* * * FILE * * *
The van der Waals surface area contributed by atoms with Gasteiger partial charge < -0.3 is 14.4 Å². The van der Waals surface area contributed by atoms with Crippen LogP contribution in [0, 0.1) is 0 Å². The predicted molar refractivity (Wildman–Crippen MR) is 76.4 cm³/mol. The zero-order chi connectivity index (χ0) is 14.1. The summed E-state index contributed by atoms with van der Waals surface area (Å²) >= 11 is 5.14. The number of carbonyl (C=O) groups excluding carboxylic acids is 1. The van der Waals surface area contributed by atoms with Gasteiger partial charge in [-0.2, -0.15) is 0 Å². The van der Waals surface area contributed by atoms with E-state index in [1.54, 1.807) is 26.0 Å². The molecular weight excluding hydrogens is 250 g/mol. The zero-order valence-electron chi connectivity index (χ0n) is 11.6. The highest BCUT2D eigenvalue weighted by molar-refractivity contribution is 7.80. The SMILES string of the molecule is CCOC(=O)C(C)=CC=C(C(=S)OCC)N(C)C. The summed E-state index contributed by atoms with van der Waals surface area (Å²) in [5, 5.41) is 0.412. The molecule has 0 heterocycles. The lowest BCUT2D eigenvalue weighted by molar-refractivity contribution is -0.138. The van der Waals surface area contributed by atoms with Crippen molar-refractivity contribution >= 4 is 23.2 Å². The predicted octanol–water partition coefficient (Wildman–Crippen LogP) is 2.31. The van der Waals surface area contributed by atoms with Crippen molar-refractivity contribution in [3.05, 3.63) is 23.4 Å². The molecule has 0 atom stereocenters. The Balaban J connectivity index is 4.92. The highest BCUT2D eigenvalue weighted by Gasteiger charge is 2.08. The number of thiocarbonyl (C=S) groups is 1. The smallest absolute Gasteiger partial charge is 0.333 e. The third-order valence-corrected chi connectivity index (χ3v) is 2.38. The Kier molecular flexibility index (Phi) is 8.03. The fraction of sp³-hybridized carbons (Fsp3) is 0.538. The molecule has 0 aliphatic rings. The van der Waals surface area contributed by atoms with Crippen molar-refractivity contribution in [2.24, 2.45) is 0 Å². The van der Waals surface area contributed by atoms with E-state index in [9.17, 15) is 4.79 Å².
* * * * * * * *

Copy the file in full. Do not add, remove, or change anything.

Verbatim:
The van der Waals surface area contributed by atoms with Gasteiger partial charge < -0.3 is 14.4 Å². The van der Waals surface area contributed by atoms with Crippen LogP contribution in [0, 0.1) is 0 Å². The predicted molar refractivity (Wildman–Crippen MR) is 76.4 cm³/mol. The zero-order chi connectivity index (χ0) is 14.1. The summed E-state index contributed by atoms with van der Waals surface area (Å²) >= 11 is 5.14. The number of carbonyl (C=O) groups excluding carboxylic acids is 1. The van der Waals surface area contributed by atoms with Gasteiger partial charge in [-0.2, -0.15) is 0 Å². The van der Waals surface area contributed by atoms with E-state index in [1.54, 1.807) is 26.0 Å². The molecular weight excluding hydrogens is 250 g/mol. The zero-order valence-electron chi connectivity index (χ0n) is 11.6. The highest BCUT2D eigenvalue weighted by molar-refractivity contribution is 7.80. The SMILES string of the molecule is CCOC(=O)C(C)=CC=C(C(=S)OCC)N(C)C. The summed E-state index contributed by atoms with van der Waals surface area (Å²) in [5, 5.41) is 0.412. The molecule has 0 heterocycles. The lowest BCUT2D eigenvalue weighted by molar-refractivity contribution is -0.138. The van der Waals surface area contributed by atoms with Crippen molar-refractivity contribution >= 4 is 23.2 Å². The predicted octanol–water partition coefficient (Wildman–Crippen LogP) is 2.31. The van der Waals surface area contributed by atoms with Crippen molar-refractivity contribution in [3.05, 3.63) is 23.4 Å². The molecule has 0 atom stereocenters. The Balaban J connectivity index is 4.92. The highest BCUT2D eigenvalue weighted by Gasteiger charge is 2.08. The number of thiocarbonyl (C=S) groups is 1. The smallest absolute Gasteiger partial charge is 0.333 e. The third-order valence-corrected chi connectivity index (χ3v) is 2.38. The Kier molecular flexibility index (Phi) is 8.03. The fraction of sp³-hybridized carbons (Fsp3) is 0.538. The molecule has 0 aliphatic rings. The van der Waals surface area contributed by atoms with Crippen molar-refractivity contribution in [2.24, 2.45) is 0 Å². The van der Waals surface area contributed by atoms with E-state index in [9.17, 15) is 4.79 Å².